"Sick? Nothin' serious, I hope. If we lose him, too..."
"No, just the flu, but he's a miserable patient. The last I saw of him was a blue tail sticking out from under a pile of blankets. I left him with orange juice, a hot water bottle, and a box of tissues. He'll be fine."
As they talked Amanda led Rahne through her new home. The place was cleaner than the last despite Amanda's warning that the house above was condemned, and Rahne wondered who had volunteered to repair it. The light conversation reminded her of better times, before everything had gone dark and wrong.
"How's wee Ginny?" Rahne inquired as they entered the kitchenette. Amanda laughed.
"Not so wee anymore," the sorceress replied. "She just turned eight last month."
"No! Has it been sae long a'ready?"
"Don't remind me. I feel absolutely ancient these days. But anyway, how do you like the kitchen?"
Rahne looked around. The floor and walls were bare concrete, and the ceiling was a mass of exposed pipes and wires, but it was equipped with sink, oven, refrigerator and range, just as promised. There were even makeshift cabinets installed above a small table that had been pushed against the wall.
"'Tis wonderful... an' sae much more than we're used tae," Rahne breathed, eyes wide. "Occh, I dinna know how we're tae leave this place when the time comes to move again..."
"Well, it used to be a way station and hostel for the Underground," Amanda explained, starting towards the refrigerator. "It wasn't maintained well, though, so Kurt got some people here to fix it up for you. Hopefully you won't have to move again for some time." She opened the fridge. "I brought Apfelstrudel, Kasebrot and Blutwurst." And then, at Rahne's questioning look, "Mother went a little crazy when I was visiting Ginny."
"Ah. So, is she likin' Germany, then?"
"Ginny? Oh, yes. She loves the caravan. I think Mother's starting to teach her sorcery, though. I asked her not to, but... well, Muttie's always done exactly what she wants, when she wants."
Rahne bit her lip as Amanda moved to the cabinets to get the cutlery. She had never spoken to Margali Szardos, but she had encountered her once. At the time, the sorceress' hands had been welded to the head of her teammate Douglock and she had been in the process of communing with a demon buried beneath the streets of London. Rahne was understandably uncomfortable with the concept of one of her favorite "nieces" being fostered to the woman.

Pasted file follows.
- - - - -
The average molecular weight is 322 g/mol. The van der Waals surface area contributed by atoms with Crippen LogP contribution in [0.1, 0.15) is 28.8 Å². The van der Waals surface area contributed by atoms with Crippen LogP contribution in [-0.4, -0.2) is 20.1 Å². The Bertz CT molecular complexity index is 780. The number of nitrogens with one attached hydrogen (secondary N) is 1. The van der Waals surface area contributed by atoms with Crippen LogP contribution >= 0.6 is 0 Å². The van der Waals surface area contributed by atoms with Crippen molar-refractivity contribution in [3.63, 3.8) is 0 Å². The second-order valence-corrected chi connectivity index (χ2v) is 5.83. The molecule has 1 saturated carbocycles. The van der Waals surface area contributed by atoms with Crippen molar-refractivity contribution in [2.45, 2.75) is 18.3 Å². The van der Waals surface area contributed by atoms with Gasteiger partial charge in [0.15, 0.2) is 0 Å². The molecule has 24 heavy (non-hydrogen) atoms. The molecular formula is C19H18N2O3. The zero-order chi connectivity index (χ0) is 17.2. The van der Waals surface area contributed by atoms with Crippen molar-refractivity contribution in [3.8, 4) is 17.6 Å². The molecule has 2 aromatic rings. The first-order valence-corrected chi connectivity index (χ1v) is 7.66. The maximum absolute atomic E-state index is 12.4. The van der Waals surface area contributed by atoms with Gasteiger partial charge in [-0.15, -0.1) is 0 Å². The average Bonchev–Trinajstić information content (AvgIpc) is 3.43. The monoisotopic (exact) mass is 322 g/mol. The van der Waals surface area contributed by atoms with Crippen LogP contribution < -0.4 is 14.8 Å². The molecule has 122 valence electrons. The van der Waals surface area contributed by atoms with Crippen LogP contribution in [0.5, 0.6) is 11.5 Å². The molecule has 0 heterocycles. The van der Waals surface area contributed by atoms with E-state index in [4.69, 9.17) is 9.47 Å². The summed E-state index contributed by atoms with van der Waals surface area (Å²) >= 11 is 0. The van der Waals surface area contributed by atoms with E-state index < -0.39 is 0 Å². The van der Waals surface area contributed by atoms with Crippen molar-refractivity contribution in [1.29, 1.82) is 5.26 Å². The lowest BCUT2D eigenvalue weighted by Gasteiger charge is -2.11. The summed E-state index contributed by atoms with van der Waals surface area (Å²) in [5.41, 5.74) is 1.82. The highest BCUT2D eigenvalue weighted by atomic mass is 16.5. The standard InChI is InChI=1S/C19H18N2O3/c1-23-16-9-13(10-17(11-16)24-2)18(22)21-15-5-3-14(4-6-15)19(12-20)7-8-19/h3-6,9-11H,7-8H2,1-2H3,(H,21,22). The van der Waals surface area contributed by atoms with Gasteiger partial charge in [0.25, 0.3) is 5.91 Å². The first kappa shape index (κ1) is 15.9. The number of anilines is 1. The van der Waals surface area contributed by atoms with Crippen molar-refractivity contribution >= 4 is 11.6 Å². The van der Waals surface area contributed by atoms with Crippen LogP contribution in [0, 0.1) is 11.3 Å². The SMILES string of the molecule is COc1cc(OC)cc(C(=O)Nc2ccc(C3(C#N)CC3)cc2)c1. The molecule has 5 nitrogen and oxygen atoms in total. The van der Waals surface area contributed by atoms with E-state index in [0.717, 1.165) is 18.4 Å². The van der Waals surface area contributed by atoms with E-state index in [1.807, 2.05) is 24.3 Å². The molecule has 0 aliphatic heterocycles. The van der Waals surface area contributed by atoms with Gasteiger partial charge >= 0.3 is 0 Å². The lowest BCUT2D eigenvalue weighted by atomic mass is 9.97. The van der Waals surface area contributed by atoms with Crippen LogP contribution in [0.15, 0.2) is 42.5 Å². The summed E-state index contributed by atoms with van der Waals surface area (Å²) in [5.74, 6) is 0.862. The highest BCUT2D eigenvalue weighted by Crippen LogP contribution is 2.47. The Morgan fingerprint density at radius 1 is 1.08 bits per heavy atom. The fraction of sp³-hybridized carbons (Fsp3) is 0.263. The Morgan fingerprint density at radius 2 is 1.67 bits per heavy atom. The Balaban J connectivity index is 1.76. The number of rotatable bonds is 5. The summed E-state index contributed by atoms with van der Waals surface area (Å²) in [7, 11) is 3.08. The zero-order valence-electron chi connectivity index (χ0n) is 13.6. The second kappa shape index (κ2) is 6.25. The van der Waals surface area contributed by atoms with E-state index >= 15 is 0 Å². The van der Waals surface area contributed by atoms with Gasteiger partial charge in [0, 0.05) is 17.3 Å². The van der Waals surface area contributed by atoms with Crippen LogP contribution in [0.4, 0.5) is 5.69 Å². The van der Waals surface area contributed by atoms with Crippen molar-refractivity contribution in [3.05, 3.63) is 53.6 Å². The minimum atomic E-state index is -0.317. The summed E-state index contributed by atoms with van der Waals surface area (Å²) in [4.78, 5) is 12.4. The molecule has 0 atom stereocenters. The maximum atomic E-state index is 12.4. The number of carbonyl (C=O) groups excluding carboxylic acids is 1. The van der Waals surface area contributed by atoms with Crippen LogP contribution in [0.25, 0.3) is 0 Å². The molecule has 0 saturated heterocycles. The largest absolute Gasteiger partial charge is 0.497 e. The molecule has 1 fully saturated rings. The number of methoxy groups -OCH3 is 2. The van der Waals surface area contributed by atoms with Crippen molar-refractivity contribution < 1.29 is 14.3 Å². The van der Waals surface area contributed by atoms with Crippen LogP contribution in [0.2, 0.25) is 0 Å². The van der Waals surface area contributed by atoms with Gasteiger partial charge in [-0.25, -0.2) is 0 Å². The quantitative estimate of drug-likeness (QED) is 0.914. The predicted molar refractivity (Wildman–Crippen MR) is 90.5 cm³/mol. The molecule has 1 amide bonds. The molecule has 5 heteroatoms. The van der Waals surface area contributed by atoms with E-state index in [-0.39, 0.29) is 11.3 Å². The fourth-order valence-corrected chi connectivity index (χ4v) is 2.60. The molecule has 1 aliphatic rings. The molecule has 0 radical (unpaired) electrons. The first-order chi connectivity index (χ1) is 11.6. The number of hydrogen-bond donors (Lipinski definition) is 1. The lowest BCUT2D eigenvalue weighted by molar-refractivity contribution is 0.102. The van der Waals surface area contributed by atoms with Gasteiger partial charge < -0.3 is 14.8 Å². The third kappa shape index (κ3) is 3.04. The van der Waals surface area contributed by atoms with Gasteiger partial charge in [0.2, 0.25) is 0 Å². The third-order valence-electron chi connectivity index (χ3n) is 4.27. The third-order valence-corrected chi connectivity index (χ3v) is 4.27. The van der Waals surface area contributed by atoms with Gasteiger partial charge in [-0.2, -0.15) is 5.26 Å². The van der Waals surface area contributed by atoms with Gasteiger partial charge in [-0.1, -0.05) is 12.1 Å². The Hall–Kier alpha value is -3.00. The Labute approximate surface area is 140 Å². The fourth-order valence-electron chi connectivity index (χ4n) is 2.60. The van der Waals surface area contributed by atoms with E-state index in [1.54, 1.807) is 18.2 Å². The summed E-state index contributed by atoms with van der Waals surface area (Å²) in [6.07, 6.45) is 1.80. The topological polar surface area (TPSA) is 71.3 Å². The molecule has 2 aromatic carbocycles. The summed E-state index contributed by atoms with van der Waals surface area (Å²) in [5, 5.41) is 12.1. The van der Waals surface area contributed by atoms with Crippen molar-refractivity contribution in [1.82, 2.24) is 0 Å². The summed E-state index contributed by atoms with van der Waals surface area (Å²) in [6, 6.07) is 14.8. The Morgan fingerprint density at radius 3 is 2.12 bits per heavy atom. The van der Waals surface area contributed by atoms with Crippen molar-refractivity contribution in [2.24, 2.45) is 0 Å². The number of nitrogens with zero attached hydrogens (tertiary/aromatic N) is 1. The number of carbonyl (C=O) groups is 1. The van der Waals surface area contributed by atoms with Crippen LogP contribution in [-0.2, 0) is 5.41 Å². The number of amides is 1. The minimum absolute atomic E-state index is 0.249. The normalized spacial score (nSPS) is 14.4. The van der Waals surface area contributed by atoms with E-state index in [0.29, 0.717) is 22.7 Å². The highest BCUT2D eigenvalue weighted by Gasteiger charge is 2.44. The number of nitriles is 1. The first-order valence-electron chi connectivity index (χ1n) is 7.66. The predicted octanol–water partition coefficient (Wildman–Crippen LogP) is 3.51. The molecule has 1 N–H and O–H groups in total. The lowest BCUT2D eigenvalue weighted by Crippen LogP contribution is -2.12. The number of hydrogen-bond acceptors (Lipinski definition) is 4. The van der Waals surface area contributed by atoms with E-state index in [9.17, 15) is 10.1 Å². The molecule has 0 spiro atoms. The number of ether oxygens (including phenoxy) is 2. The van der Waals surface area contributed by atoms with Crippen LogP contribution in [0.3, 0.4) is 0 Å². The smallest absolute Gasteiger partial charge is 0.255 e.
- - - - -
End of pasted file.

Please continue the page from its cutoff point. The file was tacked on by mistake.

Still... Kurt and Amanda both insisted their mother had fully recovered from the ordeal, and anyway, her mystic powers had long since been destroyed. So perhaps there was no harm in it after all.
"Rahne," Amanda said after a moment, still turned towards the cabinet, "there's something I wanted to talk to you about."
Amanda's tone had changed; it was lower, more subdued. Rahne could feel the other woman's worry.
"Aye?" she replied cautiously, remaining where she was as Amanda extracted a serving platter from the cupboard. Occh, please dinna be askin' what I think ye are. Not now, when everything was going so wonderfully...
"I went to Colorado the other week," Amanda said. She placed the loaf of bread on the tray and turned back to the smaller woman, face blank and unreadable. "I talked to Moonstar."
"Dani..?" Rahne felt a rush of mingled interest and dread. Danielle Moonstar was one of her oldest friends among the X-Men, and one of the most observant. The fact that she hadn't seen Danielle in more than a year might not mean as much as one would think.
"Yes." Amanda settled her hands on the countertop and leaned back, her casual stance belying what Rahne knew was going to be the topic of conversation. "Rahne... are you still having nightmares?"
"Aye, sometimes." What was the use in denying it? Danielle knew. Danielle always knew. It was just sheer luck that she hadn't had the opportunity to nag Rahne before now.
Amanda sighed. "Does Sam know?"
"Aye." Truthfully, it would have been harder for him *not* to know. Rahne had long ago developed the tendency to shapeshift in times of stress, and when the nightmares were upon her the ensuing howls could wake the entire complex.